Policymakers have adopted a goal of keeping the global rise in mean surface temperatures to no more than 2 C° (3.6 F°) above pre-industrial levels.
Myles Allen et al. simulate the mean “global warming” that would result from a given cumulative carbon emission. They conclude that a trillion tonnes of carbon emissions (about 3.7 trillion tonnes of CO2, roughly half of which has already been emitted) produces a “most likely” warming of 2 C° (3.6 F°).
Malte Meinshausen et al. take a slightly different tack by modelling the probability of global temperature rises across a range of greenhouse-gas emissions scenarios. They find that total emissions from 2000 to 2050 of about 1,400 gigatonnes of CO2 yields a 50% probability of exceeding 2 C° warming by the end of the 21st century. Emissions for the last seven years were almost 250 gigatonnes, implying that even without future increases in CO2 emissions the total emissions from 2000-2050 may well exceed this 50% probability.
Nature is one of many “scientific” journals that have openly declared an editorial prejudice in favor of a frankly alarmist viewpoint on the climate. In short, Nature adamantly refuses to publish any paper suggesting – however compelling the evidence and arguments – that anthropogenic “global warming” will not be as significant as the UN’s climate panel suggests. Nature’s selection process is, therefore, openly prejudiced ab initio. In reality, Nature is now a religious rather than a scientific journal.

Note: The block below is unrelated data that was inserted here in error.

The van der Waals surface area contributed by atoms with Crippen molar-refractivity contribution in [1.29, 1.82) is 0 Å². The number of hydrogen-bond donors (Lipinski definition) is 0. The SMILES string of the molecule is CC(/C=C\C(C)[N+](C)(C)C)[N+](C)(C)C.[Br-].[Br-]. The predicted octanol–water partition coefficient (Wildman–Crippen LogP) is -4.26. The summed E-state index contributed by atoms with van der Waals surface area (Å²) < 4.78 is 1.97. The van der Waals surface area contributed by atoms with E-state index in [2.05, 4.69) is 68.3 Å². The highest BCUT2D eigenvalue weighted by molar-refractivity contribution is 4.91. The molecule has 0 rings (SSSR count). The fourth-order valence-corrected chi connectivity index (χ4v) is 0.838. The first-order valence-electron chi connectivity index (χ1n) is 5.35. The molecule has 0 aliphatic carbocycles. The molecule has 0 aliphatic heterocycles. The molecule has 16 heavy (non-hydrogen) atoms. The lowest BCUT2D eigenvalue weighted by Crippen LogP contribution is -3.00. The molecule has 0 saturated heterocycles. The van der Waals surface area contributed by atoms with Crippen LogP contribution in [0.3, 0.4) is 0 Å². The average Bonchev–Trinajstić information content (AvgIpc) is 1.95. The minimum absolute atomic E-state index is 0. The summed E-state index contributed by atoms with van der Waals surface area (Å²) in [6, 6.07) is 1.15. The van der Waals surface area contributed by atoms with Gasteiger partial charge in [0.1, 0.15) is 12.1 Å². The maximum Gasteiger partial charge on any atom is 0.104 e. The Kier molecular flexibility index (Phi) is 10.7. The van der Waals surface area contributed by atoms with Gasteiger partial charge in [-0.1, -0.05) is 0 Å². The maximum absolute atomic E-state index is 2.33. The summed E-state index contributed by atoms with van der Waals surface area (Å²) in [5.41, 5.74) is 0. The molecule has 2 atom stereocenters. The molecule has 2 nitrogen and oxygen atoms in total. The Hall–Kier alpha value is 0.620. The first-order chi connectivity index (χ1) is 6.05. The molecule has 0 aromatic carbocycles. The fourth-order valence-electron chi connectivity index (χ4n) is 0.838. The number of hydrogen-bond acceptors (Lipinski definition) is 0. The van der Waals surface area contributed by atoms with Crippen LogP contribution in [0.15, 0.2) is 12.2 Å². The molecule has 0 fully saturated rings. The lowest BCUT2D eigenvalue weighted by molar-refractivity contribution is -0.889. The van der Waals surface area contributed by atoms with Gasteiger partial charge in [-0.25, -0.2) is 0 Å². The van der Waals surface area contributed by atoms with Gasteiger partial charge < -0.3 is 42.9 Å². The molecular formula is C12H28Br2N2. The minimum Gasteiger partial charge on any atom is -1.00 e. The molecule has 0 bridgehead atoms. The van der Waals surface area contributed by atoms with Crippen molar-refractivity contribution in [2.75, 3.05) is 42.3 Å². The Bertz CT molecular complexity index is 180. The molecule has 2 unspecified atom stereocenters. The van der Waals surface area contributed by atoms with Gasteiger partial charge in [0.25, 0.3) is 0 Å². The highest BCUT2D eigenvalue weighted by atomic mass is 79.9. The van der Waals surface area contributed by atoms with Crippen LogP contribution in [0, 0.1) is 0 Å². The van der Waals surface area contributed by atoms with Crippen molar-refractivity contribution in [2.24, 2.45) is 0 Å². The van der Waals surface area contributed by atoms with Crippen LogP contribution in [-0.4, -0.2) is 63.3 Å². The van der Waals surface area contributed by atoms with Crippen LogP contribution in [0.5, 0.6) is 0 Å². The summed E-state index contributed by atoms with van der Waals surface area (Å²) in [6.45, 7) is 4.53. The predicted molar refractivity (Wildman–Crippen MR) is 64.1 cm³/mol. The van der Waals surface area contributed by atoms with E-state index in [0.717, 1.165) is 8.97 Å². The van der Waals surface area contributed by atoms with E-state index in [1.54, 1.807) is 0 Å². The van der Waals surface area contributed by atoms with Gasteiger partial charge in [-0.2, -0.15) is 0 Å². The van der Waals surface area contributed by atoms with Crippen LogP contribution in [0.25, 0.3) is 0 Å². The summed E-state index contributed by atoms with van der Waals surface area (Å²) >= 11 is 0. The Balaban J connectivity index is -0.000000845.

As is now usual, the two papers foretelling “dangerous climate change” are based not on real-world observations but on computer games. This is the “X-Box 360” method of doing science. Syun-Ichi Akasofu, the discoverer of the science underlying the aurora borealis and one of the dozen most-cited scientists in the world, has pointed out that computer models of the climate such as those relied upon in the two papers in Nature are instructed from the outset to assume that the temperature response to CO2 enrichment of the atmosphere will be substantial. The Playstations do not tell us that there will be major warming as a result of our activities – we tell the Playstations.
Are we right to tell the models that climate sensitivity will be high? No. Lorenz (1963), in the landmark paper that founded chaos theory, said that because the climate is a mathematically-chaotic object (a point which the UN’s climate panel admits), accurate long-term prediction of the future evolution of the climate is not possible “by any method”. At present, climate forecasts even as little as six weeks ahead can be diametrically the opposite of what actually occurs, even if the forecasts are limited to a small region of the planet. For instance, in April 2007 the UK Met Office predicted that that summer would be the hottest, driest and most drought-prone since records began, just weeks before the commencement of the coldest, wettest and most flood-prone summer since records began. In Autumn 2008, the Met Office predicted a warmer-than-average winter, just weeks before the coldest winter in two decades began. Read more.